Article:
“Another key to productivity is motivation, and leaders can have a great impact an employee’s motivation level by leading by example and by providing a positive work environment. The best leaders I’ve had in my career were open and honest and they felt approachable even without them saying they had an ‘open door policy’.  This gave rise to a blame-less culture that allowed people to flex and grow within their roles, being less constrained by rigidly following guidelines.  Ultimately motivation is born of enthusiasm in ones work and being able to impact your own work with fresh ideas greatly improves this.”

Stephen Moore, Chief Security Strategist at Exabeam

"Both unknowingly compromised individuals and malicious insiders exfiltrating sensitive data can be identified with the right security team and tools – but many companies lack both. Exabeam’s State of the Security Operations Centre (SOC) report revealed three key issues: too many alerts, a shortage of talent and a lack of current technology.

“Security analysts have alert fatigue, which is not only overwhelming them, but causing them to miss what is important. Fatigue leads to lack of prioritisation, which is a muddled mess that then leads to never running down one thing completely. You’re just halfway done with lots of things. Plus, many survey respondents said the people they work with aren’t qualified enough. It’s not the fact that there’s an empty seat but that the person in the seat is not experienced enough to do the job right. Plus, a lot of security technology used in the SOC has aged to the point where it is ineffective.

“It’s the perfect storm that has arrived on our doorsteps. Security teams need to do fewer things better--including paying attention to fewer alerts and identifying current tech deficiencies. They should consider investing in systems that accelerate and automate the manual responses performed during a breach investigation. This is the best example of when completeness matters – and then benefit from this efficiency for each incident, making them muscle memory.”

Steve Wainwright, Managing Director EMEA at Skillsoft

“Work/life balance can be a tricky issue, especially for today’s mobile, always ‘on’ workforce.  In the digital world, modern workers are time-pressed and distracted, meaning that classroom-based learning and away days have long since lost their relevance.  Modern workers need learning and development tools that meet the demands of the modern workplace, as well as the instant, curated content delivery expectations set by social media and entertainment platforms like Netflix.

“Forward thinking organisations are turning to intelligent eLearning solutions that provide employees with engaging, multi-modal content and tailored learning paths.  This approach can meet each individual’s learning requirements and encourages people to fit learning into their working day when and where they can.  Employees can decide when they learn, where they learn, and how they learn (choosing from eBooks, quizzes, or videos).”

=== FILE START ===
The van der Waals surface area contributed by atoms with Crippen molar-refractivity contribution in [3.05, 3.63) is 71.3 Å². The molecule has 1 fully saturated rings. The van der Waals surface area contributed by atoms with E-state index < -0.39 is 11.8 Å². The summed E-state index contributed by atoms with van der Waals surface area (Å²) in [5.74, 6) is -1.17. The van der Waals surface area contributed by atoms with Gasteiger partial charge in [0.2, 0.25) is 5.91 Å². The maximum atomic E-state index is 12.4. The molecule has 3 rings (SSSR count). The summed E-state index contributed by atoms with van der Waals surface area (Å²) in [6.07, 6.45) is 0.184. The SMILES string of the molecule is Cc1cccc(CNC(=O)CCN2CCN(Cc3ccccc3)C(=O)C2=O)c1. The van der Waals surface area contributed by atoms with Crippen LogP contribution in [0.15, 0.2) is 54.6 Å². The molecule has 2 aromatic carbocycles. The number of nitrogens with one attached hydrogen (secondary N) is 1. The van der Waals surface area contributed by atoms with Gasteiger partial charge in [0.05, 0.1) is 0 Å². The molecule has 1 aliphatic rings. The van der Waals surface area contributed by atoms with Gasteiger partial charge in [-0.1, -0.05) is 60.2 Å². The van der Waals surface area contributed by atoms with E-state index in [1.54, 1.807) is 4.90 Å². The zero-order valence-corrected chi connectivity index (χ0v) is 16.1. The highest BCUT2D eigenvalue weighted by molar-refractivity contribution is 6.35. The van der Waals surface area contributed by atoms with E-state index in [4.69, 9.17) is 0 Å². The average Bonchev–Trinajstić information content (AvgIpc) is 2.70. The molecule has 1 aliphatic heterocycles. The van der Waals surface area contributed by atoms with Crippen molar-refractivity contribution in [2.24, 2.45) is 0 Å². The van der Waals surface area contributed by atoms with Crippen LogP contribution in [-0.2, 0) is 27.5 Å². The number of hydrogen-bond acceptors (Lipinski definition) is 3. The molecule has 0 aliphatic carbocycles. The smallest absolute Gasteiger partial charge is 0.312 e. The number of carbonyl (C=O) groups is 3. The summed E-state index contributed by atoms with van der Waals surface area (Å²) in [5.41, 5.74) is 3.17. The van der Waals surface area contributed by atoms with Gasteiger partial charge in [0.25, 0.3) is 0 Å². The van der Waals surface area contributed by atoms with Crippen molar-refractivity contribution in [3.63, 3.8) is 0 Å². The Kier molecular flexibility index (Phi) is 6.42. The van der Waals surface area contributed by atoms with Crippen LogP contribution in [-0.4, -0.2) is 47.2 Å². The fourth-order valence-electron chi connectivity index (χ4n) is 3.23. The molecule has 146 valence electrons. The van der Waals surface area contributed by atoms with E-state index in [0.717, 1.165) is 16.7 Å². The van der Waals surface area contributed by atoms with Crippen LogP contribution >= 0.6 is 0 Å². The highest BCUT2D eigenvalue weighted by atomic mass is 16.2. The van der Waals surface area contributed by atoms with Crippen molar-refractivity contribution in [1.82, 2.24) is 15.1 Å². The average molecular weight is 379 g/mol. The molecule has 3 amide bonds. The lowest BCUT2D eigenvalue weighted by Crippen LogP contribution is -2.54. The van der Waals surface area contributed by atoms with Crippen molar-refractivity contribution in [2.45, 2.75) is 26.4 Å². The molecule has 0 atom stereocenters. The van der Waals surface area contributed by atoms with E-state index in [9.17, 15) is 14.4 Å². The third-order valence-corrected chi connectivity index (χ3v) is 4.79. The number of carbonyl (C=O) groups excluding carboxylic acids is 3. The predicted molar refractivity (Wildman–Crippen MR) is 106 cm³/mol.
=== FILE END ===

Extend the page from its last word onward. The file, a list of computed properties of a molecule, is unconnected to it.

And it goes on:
Mike Schuricht, VP Product Management at Bitglass

“The pace at which businesses operate today means supporting productivity has never been more important. One way of fostering productivity is through BYOD policies to offer employees a more flexible working regime. In fact, a report by Frost and Sullivan found that using portable devices for work tasks saves employees 58 minutes per day while increasing productivity by 34 per cent. And it looks like businesses are taking note - a recent Bitglass report found that more than 75 per cent of organisations are embracing BYOD, making it available to employees.

“However, organisations should also be sure to embrace and address the security risks associated with having so many vulnerable endpoints connecting to the cloud and corporate network. The best approach here is to focus on the data, rather than the device. This approach will help to sidestep the major privacy and logistical issues associated with more invasive, device-based security tools, like Mobile Device Management (MDM) or Mobile Application Management (MAM) and lead to a win-win for organisations and employees.”

Hubert da Costa, SVP and GM EMEA at Cybera

“What defines productivity will differ from one business to the next.  Regardless of how it is defined, productivity is important because the output is likely to be the provision of more goods or the delivery of an enhanced customer experience – both of which should translate to increased sales, and ideally higher profits.  As more and more companies embark on their digital transformation journeys, choosing the right technology partnerships to help navigate the route can be the difference between success and failure. In an increasingly application-driven and cloud-based economy, companies should look to leverage technology and services that let them focus on the productivity element of their day to day – however that’s defined in their individual business-case.”

Brett Cheloff VP of ConnectWise Automate

"Be honest. Do you ever feel more of your time at work is spent jumping through the hoops of process than actually getting something accomplished? Never has there been a time when our work lives have been supported by such an impressive amount of technology. So getting things done should be a breeze, right?

“The truth is, the more IT innovations are put in place to increase user productivity, the more complex tasks all of us are expected to do in greater detail and in on-demand real time. For most tasks within an organisation, there’s an associated process, many of which require access to the right IT application. Any delay or complication with that access creates an interruption in workflow. Add up a few of those circumstances each day and the sum can be a frustrating level of unproductivity.

“The antidote for all this ‘hoop-jumping’ is business process automation, simplifying IT deployment, configuration and access. But a word of caution—you can’t just throw any automation at the problem and hope for the best."

IT Experts